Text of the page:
Thieves who steal produce from farmers could face criminal prosecution if a pair of proposed measures become law.
Sen. Clynton Ridgell introduced Bill No. 62-36 and Bill No. 63-36 in collaboration with Vice Speaker Tina Muña Barnes and the Department of Agriculture.
Ridgell said he worked with multiple farmers on how best to address the issue of agricultural theft.
The first bill would ensure that agricultural products are considered property in Guam’s theft laws, and mandates that farmers who are victims of agricultural theft be reimbursed by the defendant after being convicted.
The second bill would require all farmers who engage in the sale of agricultural product to be registered with the Department of Agriculture in an effort to prevent businesses from buying produce from non-registered farmers as well as prevent thieves from profiting off of stolen crops.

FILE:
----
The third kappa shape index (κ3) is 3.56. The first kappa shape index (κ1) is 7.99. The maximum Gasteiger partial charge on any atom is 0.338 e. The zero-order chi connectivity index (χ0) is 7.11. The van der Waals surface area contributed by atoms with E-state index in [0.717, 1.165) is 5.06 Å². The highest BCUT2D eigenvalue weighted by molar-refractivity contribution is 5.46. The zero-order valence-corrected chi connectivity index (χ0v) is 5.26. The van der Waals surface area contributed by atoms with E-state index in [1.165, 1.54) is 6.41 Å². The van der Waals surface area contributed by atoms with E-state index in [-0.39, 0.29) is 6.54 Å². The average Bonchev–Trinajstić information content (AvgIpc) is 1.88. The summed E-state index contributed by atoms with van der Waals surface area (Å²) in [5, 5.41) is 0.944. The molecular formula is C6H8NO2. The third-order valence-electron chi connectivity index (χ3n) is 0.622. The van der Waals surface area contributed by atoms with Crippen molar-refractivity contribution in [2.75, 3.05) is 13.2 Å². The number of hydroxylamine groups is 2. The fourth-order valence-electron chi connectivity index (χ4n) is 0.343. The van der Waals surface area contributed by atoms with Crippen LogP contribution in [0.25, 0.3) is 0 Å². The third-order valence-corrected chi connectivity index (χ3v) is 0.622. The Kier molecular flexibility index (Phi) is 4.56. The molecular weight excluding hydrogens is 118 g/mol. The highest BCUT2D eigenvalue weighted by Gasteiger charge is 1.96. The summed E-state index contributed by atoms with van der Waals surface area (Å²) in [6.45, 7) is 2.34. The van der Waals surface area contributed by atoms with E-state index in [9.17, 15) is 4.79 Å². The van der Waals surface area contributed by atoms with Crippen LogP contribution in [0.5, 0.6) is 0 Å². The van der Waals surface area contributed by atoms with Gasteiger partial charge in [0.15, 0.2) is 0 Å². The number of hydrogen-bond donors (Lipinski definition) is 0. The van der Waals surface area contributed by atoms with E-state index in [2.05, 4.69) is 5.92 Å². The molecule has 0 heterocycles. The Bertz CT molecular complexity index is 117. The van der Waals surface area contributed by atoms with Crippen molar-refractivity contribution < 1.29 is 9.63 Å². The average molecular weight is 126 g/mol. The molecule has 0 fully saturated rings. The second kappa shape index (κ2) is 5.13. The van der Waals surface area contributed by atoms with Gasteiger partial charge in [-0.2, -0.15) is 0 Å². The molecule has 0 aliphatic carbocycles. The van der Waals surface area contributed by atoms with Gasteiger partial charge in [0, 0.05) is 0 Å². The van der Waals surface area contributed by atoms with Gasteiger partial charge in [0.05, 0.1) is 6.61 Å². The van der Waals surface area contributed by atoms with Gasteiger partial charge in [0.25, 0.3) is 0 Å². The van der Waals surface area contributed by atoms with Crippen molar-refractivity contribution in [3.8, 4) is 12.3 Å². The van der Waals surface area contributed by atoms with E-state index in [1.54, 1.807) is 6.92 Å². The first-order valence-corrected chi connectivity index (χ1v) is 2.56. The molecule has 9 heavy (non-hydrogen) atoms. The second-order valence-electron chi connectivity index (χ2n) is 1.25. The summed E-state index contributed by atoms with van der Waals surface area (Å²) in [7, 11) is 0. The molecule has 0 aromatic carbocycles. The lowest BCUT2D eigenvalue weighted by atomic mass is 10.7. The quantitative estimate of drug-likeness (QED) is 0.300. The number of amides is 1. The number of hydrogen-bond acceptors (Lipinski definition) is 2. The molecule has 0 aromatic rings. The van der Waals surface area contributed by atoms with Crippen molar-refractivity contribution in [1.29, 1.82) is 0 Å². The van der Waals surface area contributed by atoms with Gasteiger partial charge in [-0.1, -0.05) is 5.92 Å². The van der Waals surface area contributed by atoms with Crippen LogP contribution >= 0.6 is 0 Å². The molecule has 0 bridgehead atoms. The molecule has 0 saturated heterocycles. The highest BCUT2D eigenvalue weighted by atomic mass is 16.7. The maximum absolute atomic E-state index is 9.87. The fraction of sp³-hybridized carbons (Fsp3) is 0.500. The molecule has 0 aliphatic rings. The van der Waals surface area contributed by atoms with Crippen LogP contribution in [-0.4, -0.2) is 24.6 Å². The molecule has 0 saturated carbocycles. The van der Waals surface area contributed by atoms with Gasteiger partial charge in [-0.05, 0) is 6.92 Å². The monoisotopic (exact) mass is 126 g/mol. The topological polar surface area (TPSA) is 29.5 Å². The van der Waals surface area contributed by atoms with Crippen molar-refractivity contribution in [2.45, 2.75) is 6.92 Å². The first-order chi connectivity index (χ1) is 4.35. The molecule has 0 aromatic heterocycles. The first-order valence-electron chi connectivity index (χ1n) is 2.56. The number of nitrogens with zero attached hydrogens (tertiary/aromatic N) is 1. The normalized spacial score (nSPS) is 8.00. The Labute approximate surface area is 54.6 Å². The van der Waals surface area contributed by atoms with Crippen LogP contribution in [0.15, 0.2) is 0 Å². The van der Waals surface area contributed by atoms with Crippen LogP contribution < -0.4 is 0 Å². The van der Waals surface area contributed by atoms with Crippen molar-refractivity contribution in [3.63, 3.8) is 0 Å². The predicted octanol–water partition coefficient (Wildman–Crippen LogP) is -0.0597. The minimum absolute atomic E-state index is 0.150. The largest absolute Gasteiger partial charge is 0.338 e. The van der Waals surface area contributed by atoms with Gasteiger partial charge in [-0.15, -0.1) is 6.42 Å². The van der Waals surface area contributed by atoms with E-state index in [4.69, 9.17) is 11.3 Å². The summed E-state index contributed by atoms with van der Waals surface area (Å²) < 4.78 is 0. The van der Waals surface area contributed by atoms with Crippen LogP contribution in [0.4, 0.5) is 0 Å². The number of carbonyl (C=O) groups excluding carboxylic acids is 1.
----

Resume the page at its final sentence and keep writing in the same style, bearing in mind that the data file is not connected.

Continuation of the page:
“I think first, we have to make it illegal to steal produce, and then we have to prevent stolen produce from being sold. That’s precisely what these two bills do,” said Ridgell.
“It is abundantly clear that our farmers deserve this added protection. Decades of disregard will be corrected, and Guam’s farms will now receive protection and reparations through the criminal justice system,” said Chelsa Muña-Brecht, director of the Guam Department of Agriculture.
“As we look at promoting new industries, we must ensure that we must also protect those that produce for Guam,” said Vice Speaker Tina Muña Barnes.
It was nearly one week ago, approximately $1,000 in sweet corn was stolen from the fields at Island View Farms in Dededo. Owner Ernest Sablan Wusstig spoke to The Guam Daily Post about the theft. He had since reached out to the community for assistance to help him find the thieves. He also said he supports stricter laws that would place a harsher punishment on thieves.